KCRW’s Transmedia Project Sonic Trace Secures Funding for Second Year
Major Grant Support Provided by the National Endowment for the Arts and Cal Humanities
SANTA MONICA, April 24, 2013 — Two major grants recently were awarded to KCRW for its Sonic Trace transmedia project. The grants include $75,000 from the National Endowment for the Arts (NEA) and $40,000 from Cal Humanities’ 2013 California Documentary Project. This is the first time KCRW has been awarded a grant from Cal Humanities while the NEA Art Works grant is the largest in the station’s history.
Sonic Trace, a multi-platform storytelling project, traces people living in the heart of Los Angeles to their origins in Mexico, El Salvador, Guatemala and Honduras, using radio, video and mapping to ask ¿Por qué te vas? ¿Por qué te quedas? ¿Por qué regresas? Why do you go? Why do you stay? And, what makes you return? The inaugural year of the project saw the conceptualization and creation of Sonic Trace’s portable sound booth, local and national radio pieces, a content rich blog and interactive, mapping website.
“In year one, we laid the foundation for Sonic Trace, which makes it beyond exciting to be given the opportunity to expand on all of our hard work,” says Anayansi Diaz-Cortes, Sonic Trace founder and executive producer. “We are incredibly grateful that the NEA and Cal Humanities see the value and potential in Sonic Trace to plant seeds of innovation, experimentation and ground-breaking storytelling.”
Launched in March 2012 as part of Localore, a nationwide initiative of AIR, the Association of Independents in Radio, Sonic Trace goes beyond traditional story gathering by venturing into neighborhoods on both sides of the border to show how community connects across borders.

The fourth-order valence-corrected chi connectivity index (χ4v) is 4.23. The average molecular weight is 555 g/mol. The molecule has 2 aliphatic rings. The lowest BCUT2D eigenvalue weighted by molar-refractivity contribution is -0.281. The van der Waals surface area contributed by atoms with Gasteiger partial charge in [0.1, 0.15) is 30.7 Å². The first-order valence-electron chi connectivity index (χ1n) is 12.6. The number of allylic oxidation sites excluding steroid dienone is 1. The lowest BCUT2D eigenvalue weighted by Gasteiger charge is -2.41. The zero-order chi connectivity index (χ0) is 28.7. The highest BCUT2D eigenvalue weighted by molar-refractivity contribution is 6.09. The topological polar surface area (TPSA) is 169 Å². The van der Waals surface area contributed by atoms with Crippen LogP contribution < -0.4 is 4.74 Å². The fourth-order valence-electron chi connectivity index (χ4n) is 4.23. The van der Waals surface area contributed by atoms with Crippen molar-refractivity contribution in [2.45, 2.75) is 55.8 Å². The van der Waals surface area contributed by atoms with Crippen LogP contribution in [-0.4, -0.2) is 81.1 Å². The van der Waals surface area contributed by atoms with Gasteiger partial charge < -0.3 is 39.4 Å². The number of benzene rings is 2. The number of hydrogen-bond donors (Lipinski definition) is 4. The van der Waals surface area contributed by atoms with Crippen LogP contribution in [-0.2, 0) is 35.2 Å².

Through the interactive website, Sonic Trace maps the stories of immigrants in Los Angeles using stories gathered from La Burbuja, or the “The Bubble,” a portable sound booth specially designed for the project. Dozens of contributed stories are embedded on the map, creating a link between LA neighborhoods and cities, towns and villages across the border—creating an interactive, oral-history mosaic of Los Angeles not possible through radio alone.
“I love this project. To share your own story, in your own voice, and discover others with similar stories and circumstances, is empowering. There is nothing like telling the history of your life. It helps to define who you are for yourself, for your children and grandchildren,” says KCRW General Manager Jennifer Ferro. “Sonic Trace is a moving way to tell the story of immigration in Los Angeles – something that defines LA and the US. I’m so pleased that both the NEA and Cal Humanities, two important organizations that have long supported projects like this, also believe in giving it the resources to keep going.”
Funding for the second year allows Sonic Trace the opportunity to explore new communities in Southern California, including Orange County and MacArthur Park. In its inaugural year, the program focused on gathering stories in Koreatown and South Los Angeles.
“With our state’s incredible diversity, fostering communication and connecting people to a range of ideas is vital for our general welfare,” says Ralph Lewin, President and CEO of Cal Humanities. “Our grant award enables awardees to pursue the important work of engaging new audiences in conversations around stories of significance to Californians.”